It’s a great time to be a tech geek with a love for the cinema. Not only is film technology evolving at a breakneck pace, the subject matter for films is also targeting tech audiences in a more nuanced, fulfilling way (which is obviously good).
The gaze in which technology enthusiasts are portrayed in film has changed too. The model of the “hacker” or “computer enthusiast” is still here, but in the best films, that model has evolved.
I set out to make a list that represents the current landscape of the film industry and technology (Only Hollywood… Sorry). You won’t find films like War Games, Hackers, The Matrix or The Net on this list. Whatever the respective merits of those films are (or aren’t), they’re not an accurate representation of where film and technology are today (That’s what i think…Let me know your views about this in the comments below).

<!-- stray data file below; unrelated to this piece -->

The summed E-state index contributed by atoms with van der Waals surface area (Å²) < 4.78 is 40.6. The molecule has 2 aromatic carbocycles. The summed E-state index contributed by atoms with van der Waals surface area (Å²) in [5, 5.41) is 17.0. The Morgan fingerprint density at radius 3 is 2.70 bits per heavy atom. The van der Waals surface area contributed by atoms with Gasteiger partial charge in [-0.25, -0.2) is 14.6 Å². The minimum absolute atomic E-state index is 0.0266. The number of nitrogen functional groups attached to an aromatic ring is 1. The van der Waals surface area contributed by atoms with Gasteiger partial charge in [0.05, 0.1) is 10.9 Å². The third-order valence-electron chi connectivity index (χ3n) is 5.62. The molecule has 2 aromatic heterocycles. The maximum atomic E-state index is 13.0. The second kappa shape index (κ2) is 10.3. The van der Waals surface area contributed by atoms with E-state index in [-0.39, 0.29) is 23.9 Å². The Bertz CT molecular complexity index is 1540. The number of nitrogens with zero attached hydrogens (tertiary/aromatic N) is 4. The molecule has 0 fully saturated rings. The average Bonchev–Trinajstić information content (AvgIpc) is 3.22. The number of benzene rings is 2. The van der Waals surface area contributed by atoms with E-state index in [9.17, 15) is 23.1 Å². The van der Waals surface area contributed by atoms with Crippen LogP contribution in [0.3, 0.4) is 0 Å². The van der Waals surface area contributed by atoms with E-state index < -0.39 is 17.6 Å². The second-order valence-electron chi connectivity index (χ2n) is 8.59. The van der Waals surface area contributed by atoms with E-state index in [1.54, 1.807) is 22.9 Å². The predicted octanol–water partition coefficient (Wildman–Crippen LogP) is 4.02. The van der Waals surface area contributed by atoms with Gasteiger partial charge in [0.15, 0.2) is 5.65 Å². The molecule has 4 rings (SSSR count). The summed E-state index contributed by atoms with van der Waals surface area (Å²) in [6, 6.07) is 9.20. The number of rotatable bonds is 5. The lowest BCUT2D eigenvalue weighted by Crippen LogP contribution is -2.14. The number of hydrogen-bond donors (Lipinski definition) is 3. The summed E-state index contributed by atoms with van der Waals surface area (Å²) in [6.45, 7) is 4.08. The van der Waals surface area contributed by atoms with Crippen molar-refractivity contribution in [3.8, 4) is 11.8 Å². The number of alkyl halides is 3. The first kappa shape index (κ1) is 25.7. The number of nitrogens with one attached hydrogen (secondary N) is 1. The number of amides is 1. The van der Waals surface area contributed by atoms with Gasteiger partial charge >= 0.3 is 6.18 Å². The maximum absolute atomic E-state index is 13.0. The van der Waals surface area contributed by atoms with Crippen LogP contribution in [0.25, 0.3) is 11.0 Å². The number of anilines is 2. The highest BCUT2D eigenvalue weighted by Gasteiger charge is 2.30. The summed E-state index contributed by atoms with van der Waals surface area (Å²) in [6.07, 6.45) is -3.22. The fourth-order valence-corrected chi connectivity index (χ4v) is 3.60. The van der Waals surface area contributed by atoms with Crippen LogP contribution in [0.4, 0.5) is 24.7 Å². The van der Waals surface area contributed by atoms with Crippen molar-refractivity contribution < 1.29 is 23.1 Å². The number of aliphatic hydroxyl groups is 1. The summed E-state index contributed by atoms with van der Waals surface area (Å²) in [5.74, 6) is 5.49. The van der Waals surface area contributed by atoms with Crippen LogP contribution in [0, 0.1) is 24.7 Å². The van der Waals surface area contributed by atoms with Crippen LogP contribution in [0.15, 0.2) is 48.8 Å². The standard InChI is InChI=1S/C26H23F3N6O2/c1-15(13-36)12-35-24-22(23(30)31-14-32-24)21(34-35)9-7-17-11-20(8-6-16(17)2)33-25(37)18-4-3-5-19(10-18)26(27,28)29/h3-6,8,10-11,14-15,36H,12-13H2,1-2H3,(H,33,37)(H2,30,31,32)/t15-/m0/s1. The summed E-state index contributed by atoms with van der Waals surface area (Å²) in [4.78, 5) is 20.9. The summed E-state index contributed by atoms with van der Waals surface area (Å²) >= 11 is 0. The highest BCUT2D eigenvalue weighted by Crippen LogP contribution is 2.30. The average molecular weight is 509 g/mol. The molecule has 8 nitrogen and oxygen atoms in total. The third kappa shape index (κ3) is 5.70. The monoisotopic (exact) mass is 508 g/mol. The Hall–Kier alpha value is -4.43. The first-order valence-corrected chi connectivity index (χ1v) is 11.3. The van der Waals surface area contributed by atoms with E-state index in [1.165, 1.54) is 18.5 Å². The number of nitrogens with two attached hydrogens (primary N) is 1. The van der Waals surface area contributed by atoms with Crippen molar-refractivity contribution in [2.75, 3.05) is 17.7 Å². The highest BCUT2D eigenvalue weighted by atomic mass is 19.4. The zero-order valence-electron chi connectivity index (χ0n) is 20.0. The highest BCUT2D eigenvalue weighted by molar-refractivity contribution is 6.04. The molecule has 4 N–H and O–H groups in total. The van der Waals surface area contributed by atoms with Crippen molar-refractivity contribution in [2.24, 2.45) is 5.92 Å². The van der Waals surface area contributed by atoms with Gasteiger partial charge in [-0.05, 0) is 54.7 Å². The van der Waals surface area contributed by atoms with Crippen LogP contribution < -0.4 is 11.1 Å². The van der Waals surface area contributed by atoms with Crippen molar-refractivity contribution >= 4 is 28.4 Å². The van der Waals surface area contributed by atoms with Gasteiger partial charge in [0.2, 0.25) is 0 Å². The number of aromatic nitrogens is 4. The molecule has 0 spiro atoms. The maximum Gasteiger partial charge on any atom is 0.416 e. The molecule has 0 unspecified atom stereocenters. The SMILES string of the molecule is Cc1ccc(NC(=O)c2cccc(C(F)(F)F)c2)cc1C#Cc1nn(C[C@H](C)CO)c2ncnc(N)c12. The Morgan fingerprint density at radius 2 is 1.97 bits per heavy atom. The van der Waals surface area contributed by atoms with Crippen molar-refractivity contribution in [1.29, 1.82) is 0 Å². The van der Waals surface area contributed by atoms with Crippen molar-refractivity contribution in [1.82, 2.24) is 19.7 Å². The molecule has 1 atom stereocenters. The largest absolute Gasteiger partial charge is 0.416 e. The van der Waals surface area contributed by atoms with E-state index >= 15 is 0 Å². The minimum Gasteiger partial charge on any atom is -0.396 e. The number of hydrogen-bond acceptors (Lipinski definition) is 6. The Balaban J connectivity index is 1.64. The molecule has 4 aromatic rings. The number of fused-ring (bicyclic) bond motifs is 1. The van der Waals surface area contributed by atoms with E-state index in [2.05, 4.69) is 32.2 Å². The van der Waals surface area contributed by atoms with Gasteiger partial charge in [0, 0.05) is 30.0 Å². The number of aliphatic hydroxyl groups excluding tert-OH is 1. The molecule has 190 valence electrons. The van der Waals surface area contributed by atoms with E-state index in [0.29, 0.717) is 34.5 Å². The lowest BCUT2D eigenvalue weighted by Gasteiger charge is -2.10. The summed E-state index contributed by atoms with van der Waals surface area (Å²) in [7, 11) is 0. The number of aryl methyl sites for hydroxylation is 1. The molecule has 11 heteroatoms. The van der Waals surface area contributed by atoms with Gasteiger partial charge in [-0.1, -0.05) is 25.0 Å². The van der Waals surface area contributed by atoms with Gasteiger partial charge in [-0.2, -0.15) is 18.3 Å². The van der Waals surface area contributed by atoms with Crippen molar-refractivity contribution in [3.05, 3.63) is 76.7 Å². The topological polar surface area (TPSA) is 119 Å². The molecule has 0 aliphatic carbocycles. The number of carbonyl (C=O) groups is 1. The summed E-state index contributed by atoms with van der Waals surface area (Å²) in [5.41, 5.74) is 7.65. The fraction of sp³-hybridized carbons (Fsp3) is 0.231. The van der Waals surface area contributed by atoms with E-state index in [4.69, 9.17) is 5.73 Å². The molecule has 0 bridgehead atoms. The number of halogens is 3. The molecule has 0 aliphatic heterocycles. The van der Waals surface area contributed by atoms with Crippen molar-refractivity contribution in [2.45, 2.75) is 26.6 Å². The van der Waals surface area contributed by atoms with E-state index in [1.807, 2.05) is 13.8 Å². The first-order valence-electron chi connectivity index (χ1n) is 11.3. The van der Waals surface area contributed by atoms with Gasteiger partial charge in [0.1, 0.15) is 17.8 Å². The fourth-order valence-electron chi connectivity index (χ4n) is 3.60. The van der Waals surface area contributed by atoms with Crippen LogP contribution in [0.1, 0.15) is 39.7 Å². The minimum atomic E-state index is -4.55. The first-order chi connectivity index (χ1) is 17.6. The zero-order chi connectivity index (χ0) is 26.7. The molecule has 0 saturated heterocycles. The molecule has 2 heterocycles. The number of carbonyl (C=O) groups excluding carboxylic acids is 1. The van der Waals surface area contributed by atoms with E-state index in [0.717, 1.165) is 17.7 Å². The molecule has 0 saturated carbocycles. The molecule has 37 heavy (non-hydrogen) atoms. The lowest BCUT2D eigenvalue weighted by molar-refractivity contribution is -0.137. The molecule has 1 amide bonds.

In no descending order, here are 10 of the best movies for modern tech enthusiasts.
10. 2001: A Space Odyssey
Stanley Kubrick is the quintessential auteur; like Fellini, Hitchcock and Allen, his vision permeates every aspect of the final product and his style is unmistakable. This is true of nearly every Kubrick film, but it’s particularly true in the context of 2001: A Space Odyssey. An expansion of Sir Arthur C. Clarke’s short story, “The Sentinel,” Kubrick co-wrote the script with Clarke and set out to make, in his words, “the proverbial great science fiction film.”
Released in 1968 after five years in development, the film wasn’t exactly a hit with audiences or critics. Decades later, it is considered one of the most influential and important films in modern history. Its portrayal of the computer HAL, in many regards, shaped how computers and the overarching ideas of technology would be portrayed in cinema.
The thing about 2001 isn’t that it was especially prescient, certainly not in the way that Minority Report is. It’s very much a product of its time. Still, the film encapsulates the wonder of technology and raises questions about how machines intersect with our lives.
The film had a tremendous amount of influence on directors of the post-New Wave era of cinema, with filmmakers like George Lucas, Ridley Scott and Steven Spielberg all citing 2001 as key sources of inspiration. Its influence, especially when you look at films like WALL-E and TRON: Legacy, still continues today.